When you’re watching the Oakland Athletics beat up on the Anaheim Angels on the MLB.tv streaming service, you’re probably not thinking about the software involved in that equation. But it’s the software that has taken 15 years of continual evolution to get to the point where, nowadays, baseball’s premium subscription service isn’t just a nice treat for the rich: It’s a genuine competitor for ESPN and Netflix.

Sean Curtis, senior vice president of engineering at Major League Baseball Advanced Media (MLBAM), is no stranger to running the MLB streaming service: He was there in 2000 when work began on building the product.

(Related: Continuous Delivery means getting code where it needs to go)

Curtis has been at a lot of other places since then, most notably at Amazon and Slingbox. But he returned to MLB a few years back, and today he heads up the teams that work on a great many of the MLB’s microservices and video products.

SD Times: The MLB has been on top of technological innovation for some time, now. It feels like they’re ahead of the curve compared to football and basketball.
Curtis: Digital events media has really been about figuring out how technology drives the best experience possible for our customers. We’re relentless about trying to understand the motivators behind our users.

We’re always looking for how emerging technology can help drive that, like the Ultimate Baseball Experience [sweepstakes]. That changes every day as the landscape changes every day. We try and be on the forefront. It is where we like to be.

Your streaming service is different from Netflix: It’s live and cannot broadcast games that are shown locally, plus it’s dealing with 30 different broadcast sources. How do you handle that?
MLBAM was formed by the 30 owners collectively coming together and saying, “Let’s centralize how baseball goes into the next phase.” That happened 15 years ago. Our subscription things were looked at skeptically when we started. Today it’s the over-the-top model.

People want to consume media wherever they are at any time. I would say the broadcast paradigm itself, and the advertising, and the home game rule, and how rights are distributed—we do have an increased awareness of things like location of home team affinity, and broadcast area. I think it is a little different than Netflix, where they have their library of video. There’s the emphasis on live programming, so it’s a little different of an animal.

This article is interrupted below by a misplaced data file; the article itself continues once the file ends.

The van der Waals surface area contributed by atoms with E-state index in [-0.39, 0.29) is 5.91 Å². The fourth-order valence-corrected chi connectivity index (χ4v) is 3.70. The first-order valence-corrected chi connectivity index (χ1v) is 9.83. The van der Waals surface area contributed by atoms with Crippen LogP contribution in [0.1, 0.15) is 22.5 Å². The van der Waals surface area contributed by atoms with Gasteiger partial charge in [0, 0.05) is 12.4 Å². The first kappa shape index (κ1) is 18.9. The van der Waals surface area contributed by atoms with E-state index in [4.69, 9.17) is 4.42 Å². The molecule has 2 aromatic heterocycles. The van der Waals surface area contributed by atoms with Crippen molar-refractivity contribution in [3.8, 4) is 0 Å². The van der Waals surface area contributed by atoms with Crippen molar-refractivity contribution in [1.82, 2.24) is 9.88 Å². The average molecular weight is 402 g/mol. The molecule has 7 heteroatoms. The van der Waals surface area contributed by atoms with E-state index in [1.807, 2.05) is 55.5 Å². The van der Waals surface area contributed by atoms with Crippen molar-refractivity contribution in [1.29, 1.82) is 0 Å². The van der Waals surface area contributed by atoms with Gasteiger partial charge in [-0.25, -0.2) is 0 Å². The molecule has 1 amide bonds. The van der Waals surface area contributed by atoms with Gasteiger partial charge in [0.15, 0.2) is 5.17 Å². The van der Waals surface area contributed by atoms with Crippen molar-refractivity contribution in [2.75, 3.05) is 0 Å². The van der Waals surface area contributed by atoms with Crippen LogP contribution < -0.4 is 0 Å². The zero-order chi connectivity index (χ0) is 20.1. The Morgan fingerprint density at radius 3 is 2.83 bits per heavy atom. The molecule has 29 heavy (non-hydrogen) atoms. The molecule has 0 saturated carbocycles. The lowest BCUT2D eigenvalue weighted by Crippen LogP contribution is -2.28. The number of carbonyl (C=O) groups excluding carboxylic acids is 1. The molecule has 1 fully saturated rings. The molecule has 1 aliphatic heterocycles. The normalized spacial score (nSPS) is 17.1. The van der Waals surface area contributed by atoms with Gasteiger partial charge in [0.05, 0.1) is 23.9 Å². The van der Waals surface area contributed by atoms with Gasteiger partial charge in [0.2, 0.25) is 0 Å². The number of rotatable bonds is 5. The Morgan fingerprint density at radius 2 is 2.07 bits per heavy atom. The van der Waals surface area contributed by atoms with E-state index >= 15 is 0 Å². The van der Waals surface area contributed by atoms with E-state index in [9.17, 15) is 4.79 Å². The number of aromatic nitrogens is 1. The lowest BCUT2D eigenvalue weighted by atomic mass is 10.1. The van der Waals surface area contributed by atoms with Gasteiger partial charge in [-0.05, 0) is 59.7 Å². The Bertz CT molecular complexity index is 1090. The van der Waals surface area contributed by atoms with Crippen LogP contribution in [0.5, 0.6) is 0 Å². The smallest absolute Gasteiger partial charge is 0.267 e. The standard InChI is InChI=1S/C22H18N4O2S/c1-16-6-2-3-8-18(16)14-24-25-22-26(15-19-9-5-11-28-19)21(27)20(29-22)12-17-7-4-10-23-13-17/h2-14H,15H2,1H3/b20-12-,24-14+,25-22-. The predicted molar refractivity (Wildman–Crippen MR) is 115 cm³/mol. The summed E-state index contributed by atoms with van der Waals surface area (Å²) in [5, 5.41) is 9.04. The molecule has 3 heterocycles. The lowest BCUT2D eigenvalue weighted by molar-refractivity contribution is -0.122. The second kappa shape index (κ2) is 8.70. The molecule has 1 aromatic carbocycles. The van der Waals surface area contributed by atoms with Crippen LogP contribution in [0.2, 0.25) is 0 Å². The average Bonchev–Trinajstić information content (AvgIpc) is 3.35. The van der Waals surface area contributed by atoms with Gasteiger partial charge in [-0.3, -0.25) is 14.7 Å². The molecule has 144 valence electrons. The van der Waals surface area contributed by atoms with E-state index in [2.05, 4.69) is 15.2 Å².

Your services run 24×7, so do your admins and developers work 24×7?
We do have operations folks and traffic folks that are in 24×7, eyes on glass making sure production is happening. We use New Relic as a way to have eyes on those applications serving that media. The second anything happens with respect to distribution or access, New Relic lets us know that ahead of time. We catch that before our customers see an issue.

We have New Relic on all the various subsystems that go into the customer-facing notion of serving media. We’re making sure you’re in the right location, you are who say you are, and you have purchased entitlement to that media. If any subsystems experience some running anomaly, we find out fast and route to a different CDN or datacenter. Because we do have this fluid notion of live programming, as well as access to on-demand, we need a 24×7 incident response.

What other tools do your developers use?
In terms of IDEs, you’ll find people who still use vi, but a lot of our folks do use [the] IDE. For bug tracking and feature requests, we use JIRA and Confluence. In terms of coding and building, many of our teams practice Continuous Deployment. For the code, test, integrate, deploy and monitor life cycle, we have Jenkins doing tests. We’re using Git in most places. Developers code, create pull requests, and those changes are reviewed. They’re merged and Jenkins runs deploy and test.

We’re primarily a Java shop. There are some teams that have explored Scala. Those two, in terms of languages, are the things that save us time. What we’re continually doing is refactoring things that are more monolithic into microservices and dividing responsibilities. Across everything we do I’ll call it over 100 microservices.

Which of these tools is most important to your development process?
Git is pretty central to all our development teams here. It’s the primary method for iterating and modifying code, branching, creating pull requests. People almost never merge their own pull requests. That’s done by another developer, or a senior developer on the team.

Ultimately that merge gets checked in and Jenkins will pick that right up. We have a team in-house that helps with these common development paradigm tools. They stand up Jenkins for each team in the cloud that will take and run any unit tests that have been configured.

A lot of the load testing we do is scheduled with a team. That team has done some prototyping with Jenkins’ cloud test function, so load testing can be a function of the automated suite.

Then ultimately, the build team pushes to production. We use New Relic in the production ecosystem, and the monitoring feedback we get from those metrics really help identify bottlenecks.

The important thing is driving transparency throughout the entire process, and New Relic really helps us do that.

Did you learn anything in your time at Amazon that helped with the work at the MLB?
Amazon was an unbelievably great place to work, in my experience. The important thing they did right was to focus on the customer first. I’m trying to help our team understand we all win only when the customer has that compelling digital experience.

The other thing is, in some ways, I feel like I never left Amazon, as MLB has such a strong partnership with Amazon. I work with people there almost daily. It’s definitely been an integral part of our success.

About Alex Handy

Alex Handy is the Senior Editor of Software Development Times.